SACRAMENTO (AP) — Some state lawmakers want to ask voters to revise California's Three Strikes law as a way to reduce prison sentences and save money on corrections, but they're having a hard time getting the issue through the Legislature.
The Assembly on Monday failed to pass AB327, which would require that a defendant's third strike be for a serious or violent felony. Assemblyman Mike Davis, D-Los Angeles, asked for the bill to be taken up again Tuesday, the deadline for each house to pass legislation introduced last year.
"This bill is necessary because current three strikes law has led to many unjust sentences over the past 18 years that are not proportionate to the offense. As an advocate for fair and just society, this reality is quite troubling," Davis said Monday.
Democratic supporters say the change is needed because many third-strike offenders have been sentenced for petty theft and less serious offenses. Debate is split largely along partisan lines, with Republicans saying the bill dilutes the intent of the 1994 voter-approved law, which was intended to punish repeat offenders.
"This is a grave issue," said Assemblyman Jim Nielsen, R-Gerber. "Three strikes came to pass because repeat, unrehabilitated offenders were preying again and again and again upon our families, our children, the people of our community. And it has worked."
Under California's Three Strikes law, any third felony can earn a repeat offender a minimum sentence of 25 years in prison. Similar laws have been enacted in 26 states and the federal government has some variation of it, but none is more punitive than California's because the third felony does not have to be labeled serious or violent.
California voters passed Proposition 184 back in 1994. Because it was enacted by voters, the Legislature may not amend the statute without voter approval.
Six previous legislative efforts to change the three strikes law have failed. In 2004, voters rejected Proposition 66, which would have required that the third strike be a serious or violent crime and could have reduced the number of offenses deemed serious under state law.
Proposition 66 failed 52.7 percent against and 47.3 percent for it.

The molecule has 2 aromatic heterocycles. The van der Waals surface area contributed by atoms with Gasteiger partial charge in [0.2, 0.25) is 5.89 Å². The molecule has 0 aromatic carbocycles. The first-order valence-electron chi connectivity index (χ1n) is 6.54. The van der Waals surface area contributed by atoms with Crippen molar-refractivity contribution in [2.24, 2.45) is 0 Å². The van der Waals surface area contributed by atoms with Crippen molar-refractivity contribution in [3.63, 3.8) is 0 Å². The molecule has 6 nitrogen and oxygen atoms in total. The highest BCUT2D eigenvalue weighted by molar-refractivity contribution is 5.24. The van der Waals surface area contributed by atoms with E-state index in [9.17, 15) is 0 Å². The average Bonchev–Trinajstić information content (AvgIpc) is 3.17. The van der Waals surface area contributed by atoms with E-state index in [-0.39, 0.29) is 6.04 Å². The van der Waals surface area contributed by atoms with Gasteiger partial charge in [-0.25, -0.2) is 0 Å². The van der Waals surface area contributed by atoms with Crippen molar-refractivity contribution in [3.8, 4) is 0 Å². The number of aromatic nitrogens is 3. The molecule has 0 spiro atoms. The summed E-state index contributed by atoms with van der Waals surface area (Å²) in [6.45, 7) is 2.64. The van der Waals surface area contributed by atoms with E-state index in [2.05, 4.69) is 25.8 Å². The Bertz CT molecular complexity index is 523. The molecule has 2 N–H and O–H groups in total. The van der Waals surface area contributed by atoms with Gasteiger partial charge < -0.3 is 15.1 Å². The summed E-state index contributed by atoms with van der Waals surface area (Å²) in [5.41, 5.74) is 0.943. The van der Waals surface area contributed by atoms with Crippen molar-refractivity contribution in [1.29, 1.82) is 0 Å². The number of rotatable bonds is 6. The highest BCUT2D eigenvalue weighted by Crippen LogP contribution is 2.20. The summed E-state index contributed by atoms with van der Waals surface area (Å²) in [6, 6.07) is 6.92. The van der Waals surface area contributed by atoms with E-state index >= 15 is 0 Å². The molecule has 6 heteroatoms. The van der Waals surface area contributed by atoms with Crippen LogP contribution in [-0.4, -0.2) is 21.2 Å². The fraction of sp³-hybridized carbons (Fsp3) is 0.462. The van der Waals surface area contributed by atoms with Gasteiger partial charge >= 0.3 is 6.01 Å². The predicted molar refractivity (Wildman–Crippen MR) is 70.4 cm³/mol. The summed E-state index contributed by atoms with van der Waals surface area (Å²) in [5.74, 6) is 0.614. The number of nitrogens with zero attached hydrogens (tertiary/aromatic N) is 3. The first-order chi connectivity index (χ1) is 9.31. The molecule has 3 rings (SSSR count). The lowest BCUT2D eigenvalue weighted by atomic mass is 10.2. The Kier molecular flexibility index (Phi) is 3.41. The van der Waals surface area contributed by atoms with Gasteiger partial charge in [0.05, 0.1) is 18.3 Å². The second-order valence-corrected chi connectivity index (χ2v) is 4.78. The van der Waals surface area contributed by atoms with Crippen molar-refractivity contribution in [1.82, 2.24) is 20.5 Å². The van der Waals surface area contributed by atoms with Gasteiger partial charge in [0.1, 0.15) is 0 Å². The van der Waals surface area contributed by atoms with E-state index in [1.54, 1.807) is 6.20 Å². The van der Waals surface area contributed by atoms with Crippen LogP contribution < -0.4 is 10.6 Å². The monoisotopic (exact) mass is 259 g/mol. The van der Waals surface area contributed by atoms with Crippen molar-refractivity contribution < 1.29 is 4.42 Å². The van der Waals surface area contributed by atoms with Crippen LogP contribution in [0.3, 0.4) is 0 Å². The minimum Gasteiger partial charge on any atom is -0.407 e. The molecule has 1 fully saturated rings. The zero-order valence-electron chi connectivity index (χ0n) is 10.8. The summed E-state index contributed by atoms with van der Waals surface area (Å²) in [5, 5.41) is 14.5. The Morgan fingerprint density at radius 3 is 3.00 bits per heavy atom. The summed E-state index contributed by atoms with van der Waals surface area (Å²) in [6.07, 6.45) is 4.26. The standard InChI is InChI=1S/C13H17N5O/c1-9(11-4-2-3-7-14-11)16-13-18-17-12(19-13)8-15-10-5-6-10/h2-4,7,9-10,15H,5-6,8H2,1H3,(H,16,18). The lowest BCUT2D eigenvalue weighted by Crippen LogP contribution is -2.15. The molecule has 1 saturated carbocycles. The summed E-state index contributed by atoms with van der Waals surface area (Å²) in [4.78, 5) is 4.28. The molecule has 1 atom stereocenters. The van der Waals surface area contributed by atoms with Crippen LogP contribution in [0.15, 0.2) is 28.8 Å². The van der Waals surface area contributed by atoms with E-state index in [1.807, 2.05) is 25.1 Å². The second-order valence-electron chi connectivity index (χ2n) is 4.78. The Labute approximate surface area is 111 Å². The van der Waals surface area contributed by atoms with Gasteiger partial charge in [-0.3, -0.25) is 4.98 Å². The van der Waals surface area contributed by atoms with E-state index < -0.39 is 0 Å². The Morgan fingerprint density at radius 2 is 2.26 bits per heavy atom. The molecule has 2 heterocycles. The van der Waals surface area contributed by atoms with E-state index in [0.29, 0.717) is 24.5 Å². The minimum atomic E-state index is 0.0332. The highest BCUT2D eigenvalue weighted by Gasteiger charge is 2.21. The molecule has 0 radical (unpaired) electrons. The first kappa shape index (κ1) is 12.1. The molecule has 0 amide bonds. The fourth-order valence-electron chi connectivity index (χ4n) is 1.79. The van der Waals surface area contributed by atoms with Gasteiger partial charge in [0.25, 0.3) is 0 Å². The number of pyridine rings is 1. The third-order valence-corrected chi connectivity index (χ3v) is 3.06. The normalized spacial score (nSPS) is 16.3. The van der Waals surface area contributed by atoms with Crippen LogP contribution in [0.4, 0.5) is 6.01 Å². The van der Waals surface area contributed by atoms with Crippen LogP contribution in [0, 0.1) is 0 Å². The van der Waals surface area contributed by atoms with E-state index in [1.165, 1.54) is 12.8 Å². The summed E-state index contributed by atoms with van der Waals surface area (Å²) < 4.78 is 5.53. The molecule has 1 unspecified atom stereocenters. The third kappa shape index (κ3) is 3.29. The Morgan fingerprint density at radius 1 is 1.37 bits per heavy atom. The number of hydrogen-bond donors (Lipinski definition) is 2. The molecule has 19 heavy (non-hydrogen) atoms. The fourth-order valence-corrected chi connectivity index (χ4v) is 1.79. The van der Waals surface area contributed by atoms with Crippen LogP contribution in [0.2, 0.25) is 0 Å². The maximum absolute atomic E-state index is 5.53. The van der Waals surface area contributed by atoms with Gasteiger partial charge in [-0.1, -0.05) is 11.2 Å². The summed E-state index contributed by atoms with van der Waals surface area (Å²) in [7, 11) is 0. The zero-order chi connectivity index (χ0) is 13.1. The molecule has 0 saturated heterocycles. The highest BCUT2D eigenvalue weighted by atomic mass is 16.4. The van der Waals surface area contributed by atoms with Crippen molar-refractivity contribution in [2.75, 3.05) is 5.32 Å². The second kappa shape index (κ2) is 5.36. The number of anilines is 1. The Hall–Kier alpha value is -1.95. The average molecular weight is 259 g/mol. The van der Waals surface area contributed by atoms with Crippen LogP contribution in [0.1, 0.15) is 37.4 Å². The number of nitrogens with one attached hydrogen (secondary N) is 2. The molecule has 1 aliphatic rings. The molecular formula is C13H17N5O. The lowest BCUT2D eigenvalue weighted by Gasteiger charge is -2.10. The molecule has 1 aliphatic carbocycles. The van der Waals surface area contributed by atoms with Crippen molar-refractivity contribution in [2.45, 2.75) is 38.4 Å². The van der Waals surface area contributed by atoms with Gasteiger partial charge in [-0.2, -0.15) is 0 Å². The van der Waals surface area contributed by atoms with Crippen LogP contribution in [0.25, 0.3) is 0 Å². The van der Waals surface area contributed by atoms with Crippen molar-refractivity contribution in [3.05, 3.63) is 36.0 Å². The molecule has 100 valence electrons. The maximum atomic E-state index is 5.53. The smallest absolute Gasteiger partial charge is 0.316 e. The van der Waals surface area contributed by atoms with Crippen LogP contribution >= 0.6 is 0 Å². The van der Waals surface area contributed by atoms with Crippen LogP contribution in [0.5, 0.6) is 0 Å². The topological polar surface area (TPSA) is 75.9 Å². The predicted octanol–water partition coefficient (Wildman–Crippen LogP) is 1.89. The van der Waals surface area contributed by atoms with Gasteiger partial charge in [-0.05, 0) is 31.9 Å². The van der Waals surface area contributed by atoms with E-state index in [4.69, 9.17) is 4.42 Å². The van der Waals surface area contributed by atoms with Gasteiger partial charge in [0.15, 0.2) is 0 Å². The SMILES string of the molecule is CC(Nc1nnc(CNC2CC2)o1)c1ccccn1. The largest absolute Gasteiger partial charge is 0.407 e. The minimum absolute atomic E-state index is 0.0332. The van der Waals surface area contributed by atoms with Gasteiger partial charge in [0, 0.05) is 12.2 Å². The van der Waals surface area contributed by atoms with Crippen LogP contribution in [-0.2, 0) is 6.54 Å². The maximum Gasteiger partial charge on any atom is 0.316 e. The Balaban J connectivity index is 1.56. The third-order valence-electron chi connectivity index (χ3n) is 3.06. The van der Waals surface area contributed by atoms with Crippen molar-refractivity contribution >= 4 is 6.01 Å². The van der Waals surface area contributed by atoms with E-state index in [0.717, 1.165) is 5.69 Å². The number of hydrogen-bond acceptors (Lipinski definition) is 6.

There are about 144,000 inmates in the state's prison system, including fire camps and out-of-state prisons. According to the nonpartisan Legislative Analyst's Office, there are roughly 41,000 inmates serving time in state prison under the three strikes law. About 32,000 are second-time offenders and about 8,700 are on their third strike.
Davis said his legislation would help save the taxpayers money at a time when the state is trying to reduce its prison population and send lower-level criminals to county jails instead of state prisons. Defendants would not automatically face the stricter sentencing unless the defendant has certain prior offenses such as murder, rape and child molestation.
It would cost $220,000 to put the question before California voters but supporters say the bill would reduce inmate population by an estimated 60 inmates per year, resulting in $15 million in annual savings in 10 years. The savings would increase to $50 million in 20 years.
"These resources could be better spent by investing in education, rehabilitation and other meaningful economic development incentives of our state," Davis said.
Assemblyman Donald Wagner, R-Irvine, said the bill is flawed because it would make the change retroactive and give inmates a chance to further clog the court system with appeals.
"As a society we have a right to say, 'We're tired of you and we're going to deal with you harshly,"" Wagner said.
Assemblyman Tom Ammiano, D-San Francisco, said the three strikes law has strayed from its original intent. Third strike offenders have been sentenced for "crimes against property," drugs and other offenses, including drunken driving convictions.
"There are very egregious crimes on one side; there are non-violent, minor crimes on the other," Ammiano said. "We do need to review this, reform it. I say let the voters decide."